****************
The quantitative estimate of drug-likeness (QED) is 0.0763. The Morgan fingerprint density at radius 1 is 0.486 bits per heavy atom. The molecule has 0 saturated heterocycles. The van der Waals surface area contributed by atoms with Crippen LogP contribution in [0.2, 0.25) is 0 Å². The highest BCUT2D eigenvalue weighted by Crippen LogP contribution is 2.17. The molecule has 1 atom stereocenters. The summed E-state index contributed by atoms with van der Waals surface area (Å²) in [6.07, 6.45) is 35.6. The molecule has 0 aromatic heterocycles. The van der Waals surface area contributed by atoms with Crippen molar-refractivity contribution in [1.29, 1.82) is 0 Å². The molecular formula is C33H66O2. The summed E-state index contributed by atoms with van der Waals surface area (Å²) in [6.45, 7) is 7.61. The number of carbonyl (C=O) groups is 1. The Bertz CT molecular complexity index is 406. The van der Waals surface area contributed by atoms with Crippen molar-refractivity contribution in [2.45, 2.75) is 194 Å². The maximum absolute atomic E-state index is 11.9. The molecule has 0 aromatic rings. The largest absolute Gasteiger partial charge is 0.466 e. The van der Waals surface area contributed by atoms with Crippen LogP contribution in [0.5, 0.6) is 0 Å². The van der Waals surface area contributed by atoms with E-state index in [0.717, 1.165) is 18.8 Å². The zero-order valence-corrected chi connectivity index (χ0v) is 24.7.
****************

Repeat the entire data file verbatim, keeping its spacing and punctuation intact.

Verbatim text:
The quantitative estimate of drug-likeness (QED) is 0.0763. The Morgan fingerprint density at radius 1 is 0.486 bits per heavy atom. The molecule has 0 saturated heterocycles. The van der Waals surface area contributed by atoms with Crippen LogP contribution in [0.2, 0.25) is 0 Å². The highest BCUT2D eigenvalue weighted by Crippen LogP contribution is 2.17. The molecule has 1 atom stereocenters. The summed E-state index contributed by atoms with van der Waals surface area (Å²) in [6.07, 6.45) is 35.6. The molecule has 0 aromatic heterocycles. The van der Waals surface area contributed by atoms with Crippen molar-refractivity contribution in [1.29, 1.82) is 0 Å². The molecular formula is C33H66O2. The summed E-state index contributed by atoms with van der Waals surface area (Å²) in [6.45, 7) is 7.61. The number of carbonyl (C=O) groups is 1. The Bertz CT molecular complexity index is 406. The van der Waals surface area contributed by atoms with Crippen molar-refractivity contribution in [2.45, 2.75) is 194 Å². The maximum absolute atomic E-state index is 11.9. The molecule has 0 aromatic rings. The largest absolute Gasteiger partial charge is 0.466 e. The van der Waals surface area contributed by atoms with Crippen LogP contribution in [0.5, 0.6) is 0 Å². The van der Waals surface area contributed by atoms with E-state index in [0.717, 1.165) is 18.8 Å². The zero-order valence-corrected chi connectivity index (χ0v) is 24.7.